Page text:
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The SE corner of Pines Blvd and 72nd Ave
Across the street from Broward college South Campus lake
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Join Us For Worship!

Join Us For Worship!
Sundays at 8:30AM, 9:45AM, and 11AM

Featured Post

Advent Meditation on Joseph

The reading for Sunday, December 17, 2017: Matthew 1:18-25 This Sunday we read about an angel appearing to Joseph in a dream. We've no...

Saturday, June 21, 2008

New medication seems to have the pinched hiatal hernia behaving nicely and our 500 mile journey from Roanoke to New York went just fine. We took a small jaunt to Gettysburg along the way so that the kids could see a place where they spent some of their early years (We were there from 1996 through 1999) while I attended seminary. To the left is a picture of the boys and I in front of the campus statue of Martin Luther. Piper got to see some co-workers from the days that she worked in the seminary development office. The weather continued to be gorgeous and we took a quick stroll around the grounds reminiscing. It is hard to believe how quickly the years have passed by. We jumped back into the van to push on east as Friday rush hour began to build. We also discovered a secret about our little GPS car navigator - it doesn't like it when a bunch of streets split off into various directions all at once. Piper tells me that it is just me, though - getting lost since I was 18 and still going strong! That might explain how we ended up at the Port of Newark or went to my sister's house in Baldwin (NY) via Manhattan. I swear that the GPS navigator knew my fear of driving in New York City and decided to show me some tough love.


Saturday we took the train to Penn Station, picked up the subway to South Battery and the ferry to the Statue of Liberty.












Getting on the ferry is about as fun as going through security at the airport, except for the two hour long line. On the plus side there were many interesting musicians, artists, and tourists to observe along the way. One fellow played the saw with a violin bow, another the steel drums, while a third blew on a beat up old trumpet. One singer, who must have been in his 70's, sang Caruso to a scratchy old cassette. A quartet of Latin men dressed up like the Statue of Liberty, donning rubber "Liberty" masks, crowns, Ray Bans and double length green robes (they were standing on stilts or some tall box) and invited folks to come and take pictures, draping them in the American flag and handing them a torch to hold (This is New York, after all.) If that isn't kitschy enough, in the official Liberty Island store you can buy a plastic Statue of Liberty filled with 100% pure maple syrup. We took the guided tour - our US Park Service guide rocked. He must do stand up in the off-season. The Statue continues to be off-limits to visitors above the base level (Thanks to 9-11) and we didn't have reserve tickets (needed to enter the base), so we wandered the grounds and enjoyed the beautiful afternoon.

We grabbed the ferry and headed off to Ellis Island (It wasn't opened when I was a kid, but now it is really something). We caught a play about Bela Lugosi's immigration experience there (yes, that Bela Lugosi). My ancestors came here before Ellis Island got up and running, but one can't help but appreciate what it was like when our doors were wide open and millions of people flooded in and built our nation (literally).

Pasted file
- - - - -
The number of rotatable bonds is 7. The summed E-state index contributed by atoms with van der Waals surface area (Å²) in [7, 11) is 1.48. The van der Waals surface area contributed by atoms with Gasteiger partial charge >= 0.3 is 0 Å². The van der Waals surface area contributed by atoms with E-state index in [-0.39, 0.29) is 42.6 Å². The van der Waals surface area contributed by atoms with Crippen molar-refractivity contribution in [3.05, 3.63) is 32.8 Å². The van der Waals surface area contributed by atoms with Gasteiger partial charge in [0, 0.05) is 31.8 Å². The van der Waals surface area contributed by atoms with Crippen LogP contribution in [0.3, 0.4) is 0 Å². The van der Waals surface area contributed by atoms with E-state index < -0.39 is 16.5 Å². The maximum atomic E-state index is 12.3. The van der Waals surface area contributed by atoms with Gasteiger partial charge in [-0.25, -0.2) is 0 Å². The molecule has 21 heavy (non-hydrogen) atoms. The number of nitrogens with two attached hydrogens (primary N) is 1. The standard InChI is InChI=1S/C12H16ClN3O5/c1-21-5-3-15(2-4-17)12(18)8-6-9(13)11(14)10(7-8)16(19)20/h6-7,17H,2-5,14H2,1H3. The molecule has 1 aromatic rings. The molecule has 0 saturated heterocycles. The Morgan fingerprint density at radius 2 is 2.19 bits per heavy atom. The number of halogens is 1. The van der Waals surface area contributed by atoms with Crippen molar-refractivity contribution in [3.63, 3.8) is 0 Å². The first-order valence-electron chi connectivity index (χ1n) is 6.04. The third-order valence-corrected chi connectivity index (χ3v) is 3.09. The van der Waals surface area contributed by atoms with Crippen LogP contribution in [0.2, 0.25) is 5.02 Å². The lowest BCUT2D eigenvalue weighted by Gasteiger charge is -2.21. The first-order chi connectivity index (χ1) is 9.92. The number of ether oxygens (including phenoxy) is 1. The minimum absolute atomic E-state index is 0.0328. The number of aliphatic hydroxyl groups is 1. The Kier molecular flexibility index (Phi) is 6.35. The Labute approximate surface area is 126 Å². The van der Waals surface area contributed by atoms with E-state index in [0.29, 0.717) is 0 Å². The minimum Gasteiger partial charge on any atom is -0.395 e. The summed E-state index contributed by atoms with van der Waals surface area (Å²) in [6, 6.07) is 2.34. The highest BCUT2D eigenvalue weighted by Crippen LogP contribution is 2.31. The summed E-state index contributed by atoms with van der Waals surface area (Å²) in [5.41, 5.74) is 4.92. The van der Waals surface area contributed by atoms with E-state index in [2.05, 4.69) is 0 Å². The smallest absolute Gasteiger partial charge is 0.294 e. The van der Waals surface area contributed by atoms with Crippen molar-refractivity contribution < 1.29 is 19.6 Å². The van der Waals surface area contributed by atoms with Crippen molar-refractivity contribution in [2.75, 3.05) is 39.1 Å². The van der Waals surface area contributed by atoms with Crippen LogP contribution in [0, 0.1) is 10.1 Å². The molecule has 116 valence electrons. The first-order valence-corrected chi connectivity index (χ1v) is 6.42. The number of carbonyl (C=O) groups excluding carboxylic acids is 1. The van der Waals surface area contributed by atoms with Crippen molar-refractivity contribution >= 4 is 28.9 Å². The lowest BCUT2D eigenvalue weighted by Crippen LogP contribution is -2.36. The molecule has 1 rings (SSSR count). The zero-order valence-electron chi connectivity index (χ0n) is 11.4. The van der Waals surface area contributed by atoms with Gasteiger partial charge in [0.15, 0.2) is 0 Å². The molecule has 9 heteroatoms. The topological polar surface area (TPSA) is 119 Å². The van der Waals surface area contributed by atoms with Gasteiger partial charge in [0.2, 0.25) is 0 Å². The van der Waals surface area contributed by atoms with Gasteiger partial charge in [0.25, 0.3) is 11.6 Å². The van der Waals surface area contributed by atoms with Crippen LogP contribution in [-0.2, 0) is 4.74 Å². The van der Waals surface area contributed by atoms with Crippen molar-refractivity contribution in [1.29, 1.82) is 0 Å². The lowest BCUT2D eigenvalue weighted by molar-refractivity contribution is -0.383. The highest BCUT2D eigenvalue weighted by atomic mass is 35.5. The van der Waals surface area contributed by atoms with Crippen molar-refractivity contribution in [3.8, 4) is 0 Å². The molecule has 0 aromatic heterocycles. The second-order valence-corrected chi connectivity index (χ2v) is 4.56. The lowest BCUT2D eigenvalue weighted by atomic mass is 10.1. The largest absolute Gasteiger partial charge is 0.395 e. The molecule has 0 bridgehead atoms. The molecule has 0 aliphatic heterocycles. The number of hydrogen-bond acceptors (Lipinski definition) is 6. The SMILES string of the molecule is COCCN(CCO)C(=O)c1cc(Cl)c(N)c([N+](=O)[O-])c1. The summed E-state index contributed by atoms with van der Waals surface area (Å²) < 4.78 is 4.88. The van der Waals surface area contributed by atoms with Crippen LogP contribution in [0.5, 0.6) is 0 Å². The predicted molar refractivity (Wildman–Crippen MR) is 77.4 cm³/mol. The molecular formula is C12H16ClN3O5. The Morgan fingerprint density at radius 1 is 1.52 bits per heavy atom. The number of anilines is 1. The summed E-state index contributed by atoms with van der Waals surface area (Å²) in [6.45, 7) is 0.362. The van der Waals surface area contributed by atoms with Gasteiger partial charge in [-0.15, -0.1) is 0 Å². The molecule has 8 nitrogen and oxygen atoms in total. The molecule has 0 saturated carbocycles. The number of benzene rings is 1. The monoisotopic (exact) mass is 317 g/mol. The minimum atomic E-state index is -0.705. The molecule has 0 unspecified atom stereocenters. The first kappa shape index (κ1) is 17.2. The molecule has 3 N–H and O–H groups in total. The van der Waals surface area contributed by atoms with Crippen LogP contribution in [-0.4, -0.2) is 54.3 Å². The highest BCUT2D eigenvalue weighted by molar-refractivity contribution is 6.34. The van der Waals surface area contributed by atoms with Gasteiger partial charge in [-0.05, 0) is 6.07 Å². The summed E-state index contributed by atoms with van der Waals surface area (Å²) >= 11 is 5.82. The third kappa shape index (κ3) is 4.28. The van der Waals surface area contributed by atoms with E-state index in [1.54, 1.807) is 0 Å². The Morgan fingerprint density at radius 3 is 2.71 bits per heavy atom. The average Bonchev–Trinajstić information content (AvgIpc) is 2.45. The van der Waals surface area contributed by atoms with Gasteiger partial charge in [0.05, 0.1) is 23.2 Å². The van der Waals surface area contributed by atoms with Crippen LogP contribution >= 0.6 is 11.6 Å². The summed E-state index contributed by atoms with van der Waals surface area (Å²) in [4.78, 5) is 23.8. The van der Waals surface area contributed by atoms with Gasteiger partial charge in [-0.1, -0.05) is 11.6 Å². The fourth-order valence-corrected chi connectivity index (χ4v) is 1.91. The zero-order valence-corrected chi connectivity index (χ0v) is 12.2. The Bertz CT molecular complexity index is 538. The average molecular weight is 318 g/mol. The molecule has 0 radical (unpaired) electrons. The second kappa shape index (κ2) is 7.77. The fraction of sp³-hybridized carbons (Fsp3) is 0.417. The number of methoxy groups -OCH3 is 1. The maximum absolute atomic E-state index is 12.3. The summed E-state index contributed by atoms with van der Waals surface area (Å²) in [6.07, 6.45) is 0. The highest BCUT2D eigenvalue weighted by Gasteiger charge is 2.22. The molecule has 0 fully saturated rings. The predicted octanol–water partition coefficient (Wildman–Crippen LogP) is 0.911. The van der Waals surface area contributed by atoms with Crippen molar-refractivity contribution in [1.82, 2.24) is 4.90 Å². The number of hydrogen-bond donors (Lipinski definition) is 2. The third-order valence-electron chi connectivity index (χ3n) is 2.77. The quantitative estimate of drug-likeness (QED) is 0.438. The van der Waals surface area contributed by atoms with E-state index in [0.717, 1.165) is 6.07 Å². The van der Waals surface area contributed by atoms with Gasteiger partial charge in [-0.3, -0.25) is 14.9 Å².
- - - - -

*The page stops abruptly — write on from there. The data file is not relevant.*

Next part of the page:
Feeling adventurous, we took the subway to Broadway and wandered around the city a bit. (Here we are at Radio City Music Hall). Luke enjoyed the two story Nintendo store, while we all took in the sights, sounds, and smells of the Theater district. After a false-start and one phone call to my city-wise sister (some how we ended up at Central Park) we grabbed the "C" train to Penn Station and then the LIRR back to Rockville Center.

Tomorrow I baptize my niece, Olivia Grace. Blessings to All!











Thursday, June 19, 2008

The night before we departed North Georgia, I had the opportunity to visit the local hospital at about one o'clock in the morning when my hiatal hernia decided to, in the words of the doctor,"pinch." Pinch is such a cute word. Grandmas pinch us on our cheeks. We "pinch an inch" to see how the tire is growing around our middle. My pinch doubled me over so harshly that morphine and demerol together barely took the edge off. Here is an actual conversation from the cardiac ER room.







PIPER: "Nurse, do you think you can hook the morphine drip up again, it barely got started when they took my husband for x-rays."


NURSE: "That drip is only saline, the morphine was already injected."


ME: "OOOOWWWWW!!!!"


NURSE: "I'll go find the doctor."



The drive to the hospital through the mountains was quite an experience. Piper rode shotgun pointing out every deer, raccoon, and opossum that came out to investigate the headlights in some sort of suicide pact. I heard that the trip home was even worse, but I was out cold in the back of the car. The combination of pain killers, anti-nausea drugs, and reflux medicine and 10 hours of sleep did the trick.

ON TO ROANOKE.

We headed north to visit Roanoke College, our visit college visit for Christian. Great tour, beautiful campus and town, and wonderful school. They have certainly set the bar high for our subsequent visits to other schools. We heard that it was 97 degrees last week - today it was maybe 80 with a dry, soft breeze. Mountains greeted us in every direction. Wow!


We have two more Lutheran colleges to visit before the year is out and several art schools.